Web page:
Chuck Pagano of the AFC South winning Indianapolis Colts coached along with Ron Rivera of the NFC South winning Carolina Panthers. These coaches were selected for coaching the highest seeded teams to lose in the Divisional Round of the playoffs, which has been the convention since the 2009 Pro Bowl.

Team Rice won the game 22–21.[4]

Rule changes

  • Two former players, Jerry Rice and Deion Sanders, drafted players on to the teams. Each was assisted by two player captains and one fantasy football champion.[5][6] As a result, the Pro Bowl was not AFC vs. NFC.[1][6]
  • A "Game within the Game" format saw the addition of two-minute warnings to all four quarters, with a change of possession to start each quarter. The intention of this rule is to encourage four exciting two-minute drills.[1]
  • No kickoffs. A coin toss will determine which team is awarded possession first, and the ball will be placed on the 25-yard line at the start of each quarter and after scoring plays.[1]
  • The rosters now consist of 44 players per squad, with an additional defensive back added.[1]
  • The defense is now permitted to play "cover two" and "press" coverage. In the previous years, only the "man" coverage was permitted, except for goal line situations.[1]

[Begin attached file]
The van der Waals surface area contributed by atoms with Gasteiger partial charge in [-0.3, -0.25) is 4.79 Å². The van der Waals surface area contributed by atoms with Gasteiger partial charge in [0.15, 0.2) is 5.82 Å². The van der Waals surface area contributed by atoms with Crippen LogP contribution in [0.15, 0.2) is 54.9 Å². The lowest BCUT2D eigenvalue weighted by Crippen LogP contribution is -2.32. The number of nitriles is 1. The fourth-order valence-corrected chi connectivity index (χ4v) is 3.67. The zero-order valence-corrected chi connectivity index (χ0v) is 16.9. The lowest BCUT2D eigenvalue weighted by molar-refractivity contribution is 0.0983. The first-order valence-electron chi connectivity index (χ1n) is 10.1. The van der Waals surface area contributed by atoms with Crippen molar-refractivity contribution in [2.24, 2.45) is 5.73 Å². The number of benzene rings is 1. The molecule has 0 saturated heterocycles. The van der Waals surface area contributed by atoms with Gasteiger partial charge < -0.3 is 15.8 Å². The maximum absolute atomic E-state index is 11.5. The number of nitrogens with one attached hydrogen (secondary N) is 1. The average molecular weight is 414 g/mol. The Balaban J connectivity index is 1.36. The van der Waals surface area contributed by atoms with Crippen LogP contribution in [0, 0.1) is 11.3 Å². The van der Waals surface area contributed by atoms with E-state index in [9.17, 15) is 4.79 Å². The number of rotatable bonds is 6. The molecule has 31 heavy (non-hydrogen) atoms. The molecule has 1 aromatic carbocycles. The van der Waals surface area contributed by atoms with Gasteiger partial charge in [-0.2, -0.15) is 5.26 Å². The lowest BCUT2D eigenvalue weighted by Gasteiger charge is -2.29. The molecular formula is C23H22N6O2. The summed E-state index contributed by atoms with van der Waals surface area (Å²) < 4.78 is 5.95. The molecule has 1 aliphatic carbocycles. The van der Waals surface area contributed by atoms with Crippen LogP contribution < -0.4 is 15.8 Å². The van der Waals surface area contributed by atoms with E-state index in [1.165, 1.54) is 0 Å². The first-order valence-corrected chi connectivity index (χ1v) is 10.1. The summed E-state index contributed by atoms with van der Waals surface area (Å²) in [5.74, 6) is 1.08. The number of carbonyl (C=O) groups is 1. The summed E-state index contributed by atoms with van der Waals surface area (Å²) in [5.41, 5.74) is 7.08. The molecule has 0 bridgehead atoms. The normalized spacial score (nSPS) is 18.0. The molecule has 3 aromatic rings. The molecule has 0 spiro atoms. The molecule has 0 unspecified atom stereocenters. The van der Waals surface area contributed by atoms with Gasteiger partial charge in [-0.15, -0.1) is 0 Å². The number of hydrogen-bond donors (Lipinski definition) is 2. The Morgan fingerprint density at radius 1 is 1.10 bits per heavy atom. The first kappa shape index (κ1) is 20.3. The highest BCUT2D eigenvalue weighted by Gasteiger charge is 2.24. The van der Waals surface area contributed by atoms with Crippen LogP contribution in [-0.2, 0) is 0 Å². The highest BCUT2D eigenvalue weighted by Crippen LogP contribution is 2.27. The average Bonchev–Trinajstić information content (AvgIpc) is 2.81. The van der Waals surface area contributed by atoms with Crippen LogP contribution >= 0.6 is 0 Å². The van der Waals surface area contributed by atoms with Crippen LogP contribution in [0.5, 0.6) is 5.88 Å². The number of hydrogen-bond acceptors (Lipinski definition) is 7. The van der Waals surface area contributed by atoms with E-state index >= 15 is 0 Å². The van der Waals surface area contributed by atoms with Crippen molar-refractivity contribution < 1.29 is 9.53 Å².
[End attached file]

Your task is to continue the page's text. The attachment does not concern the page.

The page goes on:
• Beginning at the two-minute mark of every quarter, if the offense does not gain at least one yard, the clock stops as if the play were an incomplete pass.[1]
  • A 35-second and 25-second play clock is used instead of the usual 40-second and 25-second clock.[1]
  • The game clock does not stop on quarterback sacks outside of the final 2 minutes of regulation.[1]


To begin the game, the coin toss was won by Team Sanders. They decided to defer to the second half, so Team Rice started with the ball.

The game featured six interceptions and nine sacks, while the 22–21 score was the lowest since the 2006 Pro Bowl, which ended with a 23–17 NFC win.[7]

Scoring summary

The scores broken down by quarter:[8][9]

Scoring summary
Quarter Time Drive Team Scoring information Score
Plays Yards TOP RIC SAN
1 10:10 5 74 2:50 SAN Jackson 36-yard touchdown reception from Luck, Tucker kick good 0 7
2 9:05 7 55 3:25 RIC Graham 8-yard touchdown reception from Brees, Gostkowski kick good 7 7
2 5:42 4 7 2:08 SAN Newton 1-yard touchdown run, Tucker kick good 7 14
2 0:36 7 58 1:56 RIC Gordon 10-yard touchdown run, Gostkowski kick good 14 14